A shift from yoga pants may leave Lululemon investors in a sweat

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People walk past a store of yogawear retailer Lululemon Athletica in downtown Vancouver

By Noel Randewich

SAN FRANCISCO (Reuters) – Mutual funds that bought Lululemon Athletica’s <LULU.O> stock in recent months may find themselves in a cold sweat if the retailer’s quarterly report on Wednesday shows strong signs that leggings and other yoga apparel are falling out of fashion.

At least two stock analysts have reduced their expectations for the company over concerns that women are losing interest in the “athleisure” category that the Vancouver-based retailer helped popularize over the past decade.

Lululemon already faces relentless competition from Under Armour <UA.N>, Nike <NKE.N> and a multitude of rivals selling less expensive gym-wear. A year of growth powered by an overhaul of its pants lineup may also be ending.

Mutual funds appear to have taken advantage of a 30 percent drop in Lululemon’s stock since late August to buy. That decline has left Lululemon trading at 23 times expected earnings, lower than its five-year average of 29, according to Thomson Reuters Datastream.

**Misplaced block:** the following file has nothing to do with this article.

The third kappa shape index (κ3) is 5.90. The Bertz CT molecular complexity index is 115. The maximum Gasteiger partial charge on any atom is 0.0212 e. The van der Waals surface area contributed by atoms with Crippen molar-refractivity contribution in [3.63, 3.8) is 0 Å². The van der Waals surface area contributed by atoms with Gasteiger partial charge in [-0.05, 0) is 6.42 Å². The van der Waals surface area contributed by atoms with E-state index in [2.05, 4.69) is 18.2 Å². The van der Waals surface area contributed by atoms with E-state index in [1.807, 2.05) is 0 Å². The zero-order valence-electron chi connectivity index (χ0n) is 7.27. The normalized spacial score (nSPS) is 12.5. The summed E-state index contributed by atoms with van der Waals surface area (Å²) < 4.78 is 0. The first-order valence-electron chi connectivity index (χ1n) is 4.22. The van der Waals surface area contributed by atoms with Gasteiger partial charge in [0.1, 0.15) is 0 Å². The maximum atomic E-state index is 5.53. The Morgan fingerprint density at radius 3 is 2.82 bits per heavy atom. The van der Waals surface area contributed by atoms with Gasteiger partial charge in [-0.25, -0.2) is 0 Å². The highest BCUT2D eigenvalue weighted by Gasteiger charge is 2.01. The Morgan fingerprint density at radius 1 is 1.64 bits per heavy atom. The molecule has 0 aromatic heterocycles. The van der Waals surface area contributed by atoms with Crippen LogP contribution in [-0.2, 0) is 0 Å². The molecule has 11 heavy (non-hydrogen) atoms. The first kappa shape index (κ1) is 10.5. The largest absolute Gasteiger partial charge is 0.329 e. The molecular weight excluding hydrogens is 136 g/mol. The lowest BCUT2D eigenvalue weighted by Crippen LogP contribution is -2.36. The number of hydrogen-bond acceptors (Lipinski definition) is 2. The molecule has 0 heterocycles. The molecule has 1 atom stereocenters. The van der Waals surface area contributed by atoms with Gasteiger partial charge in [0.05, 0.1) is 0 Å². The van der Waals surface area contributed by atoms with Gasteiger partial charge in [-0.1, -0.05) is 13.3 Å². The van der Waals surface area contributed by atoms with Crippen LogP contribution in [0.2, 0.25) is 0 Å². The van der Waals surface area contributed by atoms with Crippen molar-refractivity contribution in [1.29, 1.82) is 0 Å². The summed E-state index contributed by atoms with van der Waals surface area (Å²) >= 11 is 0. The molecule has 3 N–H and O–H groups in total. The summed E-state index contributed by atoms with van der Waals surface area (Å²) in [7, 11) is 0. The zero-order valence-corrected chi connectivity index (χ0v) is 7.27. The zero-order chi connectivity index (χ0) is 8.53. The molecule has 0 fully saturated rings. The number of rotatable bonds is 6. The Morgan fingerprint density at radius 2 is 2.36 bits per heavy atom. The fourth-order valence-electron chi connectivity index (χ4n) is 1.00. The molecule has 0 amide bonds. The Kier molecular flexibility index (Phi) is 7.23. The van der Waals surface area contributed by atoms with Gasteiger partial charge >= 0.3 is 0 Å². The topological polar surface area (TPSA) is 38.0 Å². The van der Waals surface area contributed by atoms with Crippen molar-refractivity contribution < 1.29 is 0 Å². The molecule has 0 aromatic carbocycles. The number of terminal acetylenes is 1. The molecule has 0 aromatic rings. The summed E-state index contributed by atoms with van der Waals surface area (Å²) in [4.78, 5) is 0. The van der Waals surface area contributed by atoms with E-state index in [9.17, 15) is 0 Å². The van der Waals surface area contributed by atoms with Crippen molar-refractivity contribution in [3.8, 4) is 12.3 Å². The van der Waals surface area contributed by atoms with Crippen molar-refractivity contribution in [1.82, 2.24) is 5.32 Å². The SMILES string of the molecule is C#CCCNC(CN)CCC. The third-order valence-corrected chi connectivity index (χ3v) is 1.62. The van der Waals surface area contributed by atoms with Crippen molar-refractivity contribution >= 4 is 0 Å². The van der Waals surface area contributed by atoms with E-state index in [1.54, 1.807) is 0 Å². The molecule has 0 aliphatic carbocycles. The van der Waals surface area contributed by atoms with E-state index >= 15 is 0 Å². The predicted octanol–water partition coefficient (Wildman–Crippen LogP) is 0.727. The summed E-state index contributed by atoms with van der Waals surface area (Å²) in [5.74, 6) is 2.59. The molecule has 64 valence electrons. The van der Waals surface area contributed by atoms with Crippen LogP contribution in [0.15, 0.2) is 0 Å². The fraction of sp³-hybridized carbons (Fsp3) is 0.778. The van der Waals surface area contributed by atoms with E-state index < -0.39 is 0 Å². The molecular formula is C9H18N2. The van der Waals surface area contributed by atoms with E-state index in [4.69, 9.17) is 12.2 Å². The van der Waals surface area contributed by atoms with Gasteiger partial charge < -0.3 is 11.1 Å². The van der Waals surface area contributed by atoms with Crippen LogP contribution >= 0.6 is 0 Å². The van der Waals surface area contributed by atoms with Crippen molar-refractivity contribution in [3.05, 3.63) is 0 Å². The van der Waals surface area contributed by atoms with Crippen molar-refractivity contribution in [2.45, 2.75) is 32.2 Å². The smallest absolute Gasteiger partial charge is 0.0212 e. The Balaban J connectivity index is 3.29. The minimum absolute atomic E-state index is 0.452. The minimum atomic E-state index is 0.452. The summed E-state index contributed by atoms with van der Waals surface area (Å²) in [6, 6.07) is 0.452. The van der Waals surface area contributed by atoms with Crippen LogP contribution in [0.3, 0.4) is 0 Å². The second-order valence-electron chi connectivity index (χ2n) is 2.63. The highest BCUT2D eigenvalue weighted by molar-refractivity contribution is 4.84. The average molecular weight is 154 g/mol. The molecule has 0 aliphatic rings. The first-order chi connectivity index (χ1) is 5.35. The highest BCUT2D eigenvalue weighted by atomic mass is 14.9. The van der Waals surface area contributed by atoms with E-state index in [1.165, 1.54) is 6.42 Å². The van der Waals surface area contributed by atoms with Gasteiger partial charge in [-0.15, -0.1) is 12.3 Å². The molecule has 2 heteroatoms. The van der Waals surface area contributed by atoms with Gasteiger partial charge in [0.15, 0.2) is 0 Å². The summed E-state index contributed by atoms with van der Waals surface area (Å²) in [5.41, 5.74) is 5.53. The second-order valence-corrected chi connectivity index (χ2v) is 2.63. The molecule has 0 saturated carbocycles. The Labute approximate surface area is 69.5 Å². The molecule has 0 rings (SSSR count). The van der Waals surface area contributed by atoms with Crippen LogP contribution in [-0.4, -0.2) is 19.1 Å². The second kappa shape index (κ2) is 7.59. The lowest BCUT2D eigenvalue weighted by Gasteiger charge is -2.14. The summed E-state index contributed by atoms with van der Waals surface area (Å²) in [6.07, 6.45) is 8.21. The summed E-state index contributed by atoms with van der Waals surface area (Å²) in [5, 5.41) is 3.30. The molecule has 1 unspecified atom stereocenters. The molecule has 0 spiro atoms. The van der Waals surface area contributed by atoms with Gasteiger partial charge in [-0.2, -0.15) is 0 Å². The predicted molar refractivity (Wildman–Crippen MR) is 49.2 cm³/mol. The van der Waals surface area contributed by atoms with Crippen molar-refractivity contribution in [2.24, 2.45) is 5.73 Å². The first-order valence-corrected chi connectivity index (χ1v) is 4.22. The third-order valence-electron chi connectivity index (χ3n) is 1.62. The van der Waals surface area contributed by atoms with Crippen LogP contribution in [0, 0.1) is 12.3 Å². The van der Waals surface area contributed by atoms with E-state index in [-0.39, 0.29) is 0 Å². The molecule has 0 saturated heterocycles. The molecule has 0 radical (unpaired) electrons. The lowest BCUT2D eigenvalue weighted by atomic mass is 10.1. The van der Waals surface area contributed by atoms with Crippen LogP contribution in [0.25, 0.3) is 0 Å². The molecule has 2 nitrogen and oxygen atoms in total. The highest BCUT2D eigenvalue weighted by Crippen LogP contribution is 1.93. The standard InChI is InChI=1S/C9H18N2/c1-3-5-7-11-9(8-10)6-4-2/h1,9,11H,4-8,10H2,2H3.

Lululemon’s stock on Tuesday rose 0.46 percent to $57.38.

In the past quarter, 86 mutual funds became new owners of Lululemon stock, eclipsing the 58 funds that sold out, according to Morningstar.

Pointing to evidence from apparel trade shows that consumers are shifting away from athleisure and toward denim, Canaccord analyst Camilo Lyon last week downgraded Lululemon’s stock to “sell” from “hold.”

Mizuho Securities analyst Betty Chen, who recently cut her price target for Lululemon to $60 from $68, said women are favoring ripped and distressed jeans as well as “retro” athletic styles from Adidas <ADSGn.DE> and Puma.

“We see shoppers buying it and wearing it. You can also see a lot of it online through bloggers, and a lot of the young celebrities are wearing it,” Chen said.

Typical Lululemon customers are likely to buy just three pairs of the company’s pants in 2017, down from four this year, which implies $127 million in lost revenue, according to Lyon.

Baird and Dreyfus recently led mutual funds buying Lululemon, according to September regulatory filings.

Fidelity reported in October that it owned 15 percent of Lululemon, making the it the apparel seller’s largest investor after Advent International, a private equity firm, which had a 15.8 percent stake as of an Oct. 7 filing.

Analysts on average expect Lululemon’s revenue to grow 13 percent year-over-year in the October quarter, but some are concerned that executives might give an underwhelming forecast for the current quarter.

Stores saw healthy traffic but weak customer spending over Black Friday, according to a Deutsche Bank analysis.

(Reporting by Noel Randewich; Editing by Alan Crosby)

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